Giving Instructions: Mine Used to be Terrible
I remember back to when I first started teaching and I would give what I thought were clear, concise instructions for a game or activity. I’d tell the students to start and they’d just look at me with these confused faces. Some would push through and attempt to do something, but it most often wasn’t what I wanted. The fault was not on the part of my students, it was with me. My instructions were too long and complicated and the exact opposite of what my students trying to learn English needed.
Giving Instructions: Wait until the Students are Ready
One problem is giving instructions before the class is ready to listen. This is critical in an ESL class, because comprehension is already difficult enough. Wait until the students are seated, calm, and ready to listen to what they need to do. Chaos will ensue if only a few students out of the entire class understand what they need to do for the next activity they’re going to do.
Giving Instructions: Other Issues
There are plenty of other issues related to giving instructions which I’ve been guilty of:
-using only verbal instructions (write simple ones on the board or PowerPoint too)
-giving too many instructions at once (think simple steps only)
-addressing the class while your back is turned (while writing on the board)
-speaking too quickly or with too difficult of vocabulary for their level (simple is always better)
-finishing up with, “Everybody got that?”
The Best Tip: Use Instruction Checking Questions (ICQ’s)
When I did the CELTA and DELTA English teacher certification courses, it was all about ICQ’s. ICQ = Instruction Checking Questions. Instead of asking, “Got it?” or, “Do you understand?” it’s far better to ask the following questions:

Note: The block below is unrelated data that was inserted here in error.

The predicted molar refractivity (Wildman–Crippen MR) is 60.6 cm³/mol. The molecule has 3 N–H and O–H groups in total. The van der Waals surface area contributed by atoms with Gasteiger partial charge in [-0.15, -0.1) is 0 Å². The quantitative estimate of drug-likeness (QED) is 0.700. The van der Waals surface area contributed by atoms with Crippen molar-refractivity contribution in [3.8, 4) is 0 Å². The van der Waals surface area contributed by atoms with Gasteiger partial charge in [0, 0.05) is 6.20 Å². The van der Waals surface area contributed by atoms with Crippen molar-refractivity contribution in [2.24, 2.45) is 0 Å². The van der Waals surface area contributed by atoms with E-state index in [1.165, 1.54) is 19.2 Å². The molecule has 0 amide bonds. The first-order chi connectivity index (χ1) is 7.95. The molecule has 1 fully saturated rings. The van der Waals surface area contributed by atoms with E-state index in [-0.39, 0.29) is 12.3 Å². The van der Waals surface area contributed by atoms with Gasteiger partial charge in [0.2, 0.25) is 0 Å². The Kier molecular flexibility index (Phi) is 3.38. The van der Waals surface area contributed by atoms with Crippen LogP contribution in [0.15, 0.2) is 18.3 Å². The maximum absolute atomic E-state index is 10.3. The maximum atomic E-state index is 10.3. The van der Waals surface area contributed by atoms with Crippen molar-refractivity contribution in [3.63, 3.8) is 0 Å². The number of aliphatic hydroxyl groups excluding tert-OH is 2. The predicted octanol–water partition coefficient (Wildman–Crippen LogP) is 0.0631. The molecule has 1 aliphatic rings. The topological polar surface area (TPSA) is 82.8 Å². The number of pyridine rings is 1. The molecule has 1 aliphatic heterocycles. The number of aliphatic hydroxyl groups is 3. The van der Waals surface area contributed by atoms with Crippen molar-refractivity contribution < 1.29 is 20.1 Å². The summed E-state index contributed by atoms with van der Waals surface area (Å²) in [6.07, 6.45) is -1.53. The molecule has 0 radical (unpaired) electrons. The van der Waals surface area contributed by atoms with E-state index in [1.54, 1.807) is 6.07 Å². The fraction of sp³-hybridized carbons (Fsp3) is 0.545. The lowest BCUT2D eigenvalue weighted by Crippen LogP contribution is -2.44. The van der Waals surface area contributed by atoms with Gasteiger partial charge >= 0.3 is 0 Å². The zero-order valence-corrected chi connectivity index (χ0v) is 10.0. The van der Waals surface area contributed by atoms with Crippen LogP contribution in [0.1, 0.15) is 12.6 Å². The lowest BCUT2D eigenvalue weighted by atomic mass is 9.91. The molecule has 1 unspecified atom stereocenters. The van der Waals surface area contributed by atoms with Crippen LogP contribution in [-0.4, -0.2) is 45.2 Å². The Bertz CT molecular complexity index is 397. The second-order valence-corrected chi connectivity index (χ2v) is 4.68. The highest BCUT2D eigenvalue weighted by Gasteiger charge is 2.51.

“How many minutes do you have to play the game?”
“Who is the winner?”
“If you roll a 6, what happens?”
“Who starts the game?”
“How many sentences do you need to write?
“What three rules do you need to remember?
These ICQ’s are useful for two reasons. The first is they confirm to you that the class has understood your initial instructions and show you if you need to clarify anything. They also serve as a second chance for the lower-level students who might not have caught them the first time to play a bit of catch up. Use them frequently (and CCQ’s-Concept Checking Questions for grammar and vocabulary points) and you’ll find instructions less of a problem than they perhaps have been in the past.
Like These Teaching Tips? There are Way More of Them!
These tips about giving instructions are from the book ESL Classroom Management Tips and Tricks: For Teachers of Students Ages 6-12. You’ll:
Learn how to get the entire class involved.
Discover how to plan a lesson and organize your class.
Learn motivation and discipline strategies that work.
Get some tips for forging a strong, productive relationship with your co-teacher.
Prepare yourself with go-to activities for those “surprise” classes
You can buy it on Amazon by clicking on the link below. It’s available in both electronic and print versions. The (cheaper!) e-version can be read on any smartphone, tablet, Mac, or PC by downloading the free Kindle reading app.